Valenti Voices
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Valenti Voices

Touchdown! Goal! Intramural Sports!

University of Houston students find health and community in recreational athletics

by Pskelly, Franshezca Luna, SheaMadeley, Layne Camp

Intramural Sports on college campuses have been a great way for students to relax and de-stress at the University of Houston.

The University of Houston offers an opportunity for students to participate in competitive events. The Campus Recreation Center offers over 20 different sports and activities every year for both teams and individuals to engage in. The University of Houston is the second most diverse urban research institution in the U.S. Intramural sports offer a great way to bring its students together in a fun and inclusive atmosphere.

“It’s pretty cool how we’re able to see different groups from the school, and it shows how diverse the school is,” flag football player David Hyunh said.

Left: Justin Madeley watches anxiously from the sidelines in the final minutes of his game. Although the game is played with teams of seven on the feild, many teams opt to have additional players to make substitutions. Center: Mitchell Adams, Senior, poses for a photo before his team takes the field. Intramural sports are open to all grade levels. Right: David Hyunh, Junior, warms up his arm before the start of the University of Houston 2019 flag football playoffs. Flag football is one of the most popular intramural sports and a coed option is offered.
Left: Student referee Thomas Evers signals the first touchdown of the night. Intramural sports are completely student lead and creates jobs for students on campus. Center: Equipment for all sports are provided by the university. Intramural sports are offered free of charge to all University of Houston students. Right: Marcus Jackson (left) and David Hyunh (right) line up as wide receivers and wait for the ball to be snapped. Flag football is played in teams of seven with one center and quarterback.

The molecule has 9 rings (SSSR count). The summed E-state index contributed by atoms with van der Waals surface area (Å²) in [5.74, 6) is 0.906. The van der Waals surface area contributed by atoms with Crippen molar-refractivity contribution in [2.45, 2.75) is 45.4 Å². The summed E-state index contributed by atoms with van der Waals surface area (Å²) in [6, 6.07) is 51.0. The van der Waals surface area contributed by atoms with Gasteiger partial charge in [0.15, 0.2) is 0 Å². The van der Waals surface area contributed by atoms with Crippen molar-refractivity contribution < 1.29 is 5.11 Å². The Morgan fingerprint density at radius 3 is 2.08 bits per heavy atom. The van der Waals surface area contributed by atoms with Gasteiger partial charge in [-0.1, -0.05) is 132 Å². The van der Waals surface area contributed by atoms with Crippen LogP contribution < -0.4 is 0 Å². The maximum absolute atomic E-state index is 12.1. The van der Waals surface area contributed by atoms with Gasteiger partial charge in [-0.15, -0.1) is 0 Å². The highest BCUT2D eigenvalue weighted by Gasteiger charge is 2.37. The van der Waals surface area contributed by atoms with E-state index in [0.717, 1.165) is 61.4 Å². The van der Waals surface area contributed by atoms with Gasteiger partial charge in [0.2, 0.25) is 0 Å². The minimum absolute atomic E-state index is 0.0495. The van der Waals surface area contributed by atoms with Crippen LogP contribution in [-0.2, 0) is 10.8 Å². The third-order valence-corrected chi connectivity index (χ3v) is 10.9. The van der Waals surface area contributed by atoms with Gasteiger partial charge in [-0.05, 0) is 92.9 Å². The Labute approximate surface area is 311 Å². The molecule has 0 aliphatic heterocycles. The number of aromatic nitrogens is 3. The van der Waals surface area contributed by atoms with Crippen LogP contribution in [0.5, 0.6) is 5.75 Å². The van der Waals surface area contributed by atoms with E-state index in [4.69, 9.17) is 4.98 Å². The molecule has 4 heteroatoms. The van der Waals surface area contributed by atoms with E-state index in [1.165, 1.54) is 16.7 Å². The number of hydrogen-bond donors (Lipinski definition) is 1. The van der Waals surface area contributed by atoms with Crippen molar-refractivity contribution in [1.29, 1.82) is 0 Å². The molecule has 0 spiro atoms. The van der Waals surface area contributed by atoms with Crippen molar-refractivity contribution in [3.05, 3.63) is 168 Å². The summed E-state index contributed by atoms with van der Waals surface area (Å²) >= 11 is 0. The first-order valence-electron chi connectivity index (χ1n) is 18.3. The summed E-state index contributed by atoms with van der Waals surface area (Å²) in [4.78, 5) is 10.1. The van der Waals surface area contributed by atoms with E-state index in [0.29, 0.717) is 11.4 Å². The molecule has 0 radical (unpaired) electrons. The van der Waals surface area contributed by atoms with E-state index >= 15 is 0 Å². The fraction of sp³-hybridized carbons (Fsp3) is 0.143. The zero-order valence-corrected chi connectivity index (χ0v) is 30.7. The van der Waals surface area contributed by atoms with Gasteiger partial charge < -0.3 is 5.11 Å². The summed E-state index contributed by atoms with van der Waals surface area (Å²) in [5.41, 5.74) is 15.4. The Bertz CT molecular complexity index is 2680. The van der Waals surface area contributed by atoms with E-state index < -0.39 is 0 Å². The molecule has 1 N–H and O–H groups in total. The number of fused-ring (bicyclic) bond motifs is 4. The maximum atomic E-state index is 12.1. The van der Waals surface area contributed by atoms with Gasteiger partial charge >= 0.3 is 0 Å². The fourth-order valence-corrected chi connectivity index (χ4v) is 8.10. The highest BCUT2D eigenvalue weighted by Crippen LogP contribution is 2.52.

Left: A flag football field is half the size of a regulation football field. However, just like any other football game, the field is marked by yard lines every 10 yards. Right: A defensive player lines get its in position before the ball is snapped. Uniforms are not provided by the university but many teams opt to create custom jerseys to identify their teammates.

College students become too busy balancing schoolwork and personal life to focus on any extracurricular activities. If one is not competitive enough or does not have time to become a full time “varsity team” player, you can choose to be a part of an intramural sport. It is known to be a middle ground where students of all ages and abilities can participate. These students can show that they are just as serious about sports as anyone else.

Many students enjoy intramural sports because there are opportunities for different levels of athleticism to get involved and participate.

“I feel like we are looked down upon because of our appearance,” Hyunh said. But we love the game, and we thrive in non-contact.”

In high school, sports were tremendously important, so much that it often surpassed academics. Moreover, it is surprising how thousands of students here at the University of Houston have abandoned something that was a very large part of their lives once. The U.S. is a sports-loving country. At a young age, kids are sent to different sport practices to encourage constructive entertainment, leadership skills, and produce a higher self-esteem. These same qualities are translated to intramural sports.